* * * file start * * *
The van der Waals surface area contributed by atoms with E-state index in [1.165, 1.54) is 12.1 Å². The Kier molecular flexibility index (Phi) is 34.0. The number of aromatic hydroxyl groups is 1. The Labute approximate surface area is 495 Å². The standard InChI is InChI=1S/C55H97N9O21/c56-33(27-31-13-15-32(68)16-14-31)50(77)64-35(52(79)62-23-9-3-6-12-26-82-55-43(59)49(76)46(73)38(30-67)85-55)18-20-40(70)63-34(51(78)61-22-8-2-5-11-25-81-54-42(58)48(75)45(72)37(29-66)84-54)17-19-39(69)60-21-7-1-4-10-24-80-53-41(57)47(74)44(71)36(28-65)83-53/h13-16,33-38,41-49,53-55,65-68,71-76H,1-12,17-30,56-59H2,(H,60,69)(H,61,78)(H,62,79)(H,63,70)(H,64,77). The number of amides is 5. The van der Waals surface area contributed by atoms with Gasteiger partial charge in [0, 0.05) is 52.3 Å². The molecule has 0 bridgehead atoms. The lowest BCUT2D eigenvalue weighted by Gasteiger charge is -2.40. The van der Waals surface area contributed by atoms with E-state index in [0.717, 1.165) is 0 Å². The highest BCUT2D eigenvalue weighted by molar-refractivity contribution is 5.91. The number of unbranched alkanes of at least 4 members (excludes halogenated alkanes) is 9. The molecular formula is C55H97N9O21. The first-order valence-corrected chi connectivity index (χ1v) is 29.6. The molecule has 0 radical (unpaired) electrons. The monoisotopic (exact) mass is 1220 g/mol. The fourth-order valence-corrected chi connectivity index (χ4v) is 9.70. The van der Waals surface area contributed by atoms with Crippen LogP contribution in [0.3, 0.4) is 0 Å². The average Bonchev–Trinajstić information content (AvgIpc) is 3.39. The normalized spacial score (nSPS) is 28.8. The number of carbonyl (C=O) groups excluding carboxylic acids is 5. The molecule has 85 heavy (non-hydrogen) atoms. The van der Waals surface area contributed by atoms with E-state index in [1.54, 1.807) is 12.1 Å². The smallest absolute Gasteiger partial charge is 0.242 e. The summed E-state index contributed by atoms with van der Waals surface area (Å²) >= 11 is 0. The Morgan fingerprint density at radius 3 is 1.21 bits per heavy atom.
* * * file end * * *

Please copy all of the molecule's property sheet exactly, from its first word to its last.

The van der Waals surface area contributed by atoms with E-state index in [1.165, 1.54) is 12.1 Å². The Kier molecular flexibility index (Phi) is 34.0. The number of aromatic hydroxyl groups is 1. The Labute approximate surface area is 495 Å². The standard InChI is InChI=1S/C55H97N9O21/c56-33(27-31-13-15-32(68)16-14-31)50(77)64-35(52(79)62-23-9-3-6-12-26-82-55-43(59)49(76)46(73)38(30-67)85-55)18-20-40(70)63-34(51(78)61-22-8-2-5-11-25-81-54-42(58)48(75)45(72)37(29-66)84-54)17-19-39(69)60-21-7-1-4-10-24-80-53-41(57)47(74)44(71)36(28-65)83-53/h13-16,33-38,41-49,53-55,65-68,71-76H,1-12,17-30,56-59H2,(H,60,69)(H,61,78)(H,62,79)(H,63,70)(H,64,77). The number of amides is 5. The van der Waals surface area contributed by atoms with Gasteiger partial charge in [0, 0.05) is 52.3 Å². The molecule has 0 bridgehead atoms. The lowest BCUT2D eigenvalue weighted by Gasteiger charge is -2.40. The van der Waals surface area contributed by atoms with E-state index in [0.717, 1.165) is 0 Å². The highest BCUT2D eigenvalue weighted by molar-refractivity contribution is 5.91. The number of unbranched alkanes of at least 4 members (excludes halogenated alkanes) is 9. The molecular formula is C55H97N9O21. The first-order valence-corrected chi connectivity index (χ1v) is 29.6. The molecule has 0 radical (unpaired) electrons. The monoisotopic (exact) mass is 1220 g/mol. The fourth-order valence-corrected chi connectivity index (χ4v) is 9.70. The van der Waals surface area contributed by atoms with Crippen LogP contribution in [0.3, 0.4) is 0 Å². The average Bonchev–Trinajstić information content (AvgIpc) is 3.39. The normalized spacial score (nSPS) is 28.8. The number of carbonyl (C=O) groups excluding carboxylic acids is 5. The molecule has 85 heavy (non-hydrogen) atoms. The van der Waals surface area contributed by atoms with E-state index in [1.54, 1.807) is 12.1 Å². The smallest absolute Gasteiger partial charge is 0.242 e. The summed E-state index contributed by atoms with van der Waals surface area (Å²) >= 11 is 0. The Morgan fingerprint density at radius 3 is 1.21 bits per heavy atom.